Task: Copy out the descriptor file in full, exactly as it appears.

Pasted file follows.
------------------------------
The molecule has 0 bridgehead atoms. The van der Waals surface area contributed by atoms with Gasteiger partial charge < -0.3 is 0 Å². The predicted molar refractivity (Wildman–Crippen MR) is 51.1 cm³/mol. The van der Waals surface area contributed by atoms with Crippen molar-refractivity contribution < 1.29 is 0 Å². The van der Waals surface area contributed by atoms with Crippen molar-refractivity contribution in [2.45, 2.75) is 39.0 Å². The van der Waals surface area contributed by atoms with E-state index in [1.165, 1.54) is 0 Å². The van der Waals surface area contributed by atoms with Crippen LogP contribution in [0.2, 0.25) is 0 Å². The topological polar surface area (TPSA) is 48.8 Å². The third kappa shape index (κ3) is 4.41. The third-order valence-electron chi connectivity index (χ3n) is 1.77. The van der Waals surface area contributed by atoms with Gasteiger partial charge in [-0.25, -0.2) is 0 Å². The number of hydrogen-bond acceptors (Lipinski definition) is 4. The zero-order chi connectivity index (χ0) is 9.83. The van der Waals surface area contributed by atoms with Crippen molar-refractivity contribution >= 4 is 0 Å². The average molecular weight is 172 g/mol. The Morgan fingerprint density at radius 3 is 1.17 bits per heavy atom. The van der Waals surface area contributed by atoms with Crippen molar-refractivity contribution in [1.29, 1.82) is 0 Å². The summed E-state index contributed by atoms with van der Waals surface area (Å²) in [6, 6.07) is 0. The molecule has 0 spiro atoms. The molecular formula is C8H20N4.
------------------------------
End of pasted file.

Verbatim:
The molecule has 0 bridgehead atoms. The van der Waals surface area contributed by atoms with Gasteiger partial charge < -0.3 is 0 Å². The predicted molar refractivity (Wildman–Crippen MR) is 51.1 cm³/mol. The van der Waals surface area contributed by atoms with Crippen molar-refractivity contribution < 1.29 is 0 Å². The van der Waals surface area contributed by atoms with Crippen molar-refractivity contribution in [2.45, 2.75) is 39.0 Å². The van der Waals surface area contributed by atoms with E-state index in [1.165, 1.54) is 0 Å². The van der Waals surface area contributed by atoms with Crippen LogP contribution in [0.2, 0.25) is 0 Å². The topological polar surface area (TPSA) is 48.8 Å². The third kappa shape index (κ3) is 4.41. The third-order valence-electron chi connectivity index (χ3n) is 1.77. The van der Waals surface area contributed by atoms with Gasteiger partial charge in [-0.25, -0.2) is 0 Å². The number of hydrogen-bond acceptors (Lipinski definition) is 4. The zero-order chi connectivity index (χ0) is 9.83. The van der Waals surface area contributed by atoms with Crippen molar-refractivity contribution >= 4 is 0 Å². The average molecular weight is 172 g/mol. The Morgan fingerprint density at radius 3 is 1.17 bits per heavy atom. The van der Waals surface area contributed by atoms with Crippen molar-refractivity contribution in [1.29, 1.82) is 0 Å². The summed E-state index contributed by atoms with van der Waals surface area (Å²) in [6, 6.07) is 0. The molecule has 0 spiro atoms. The molecular formula is C8H20N4.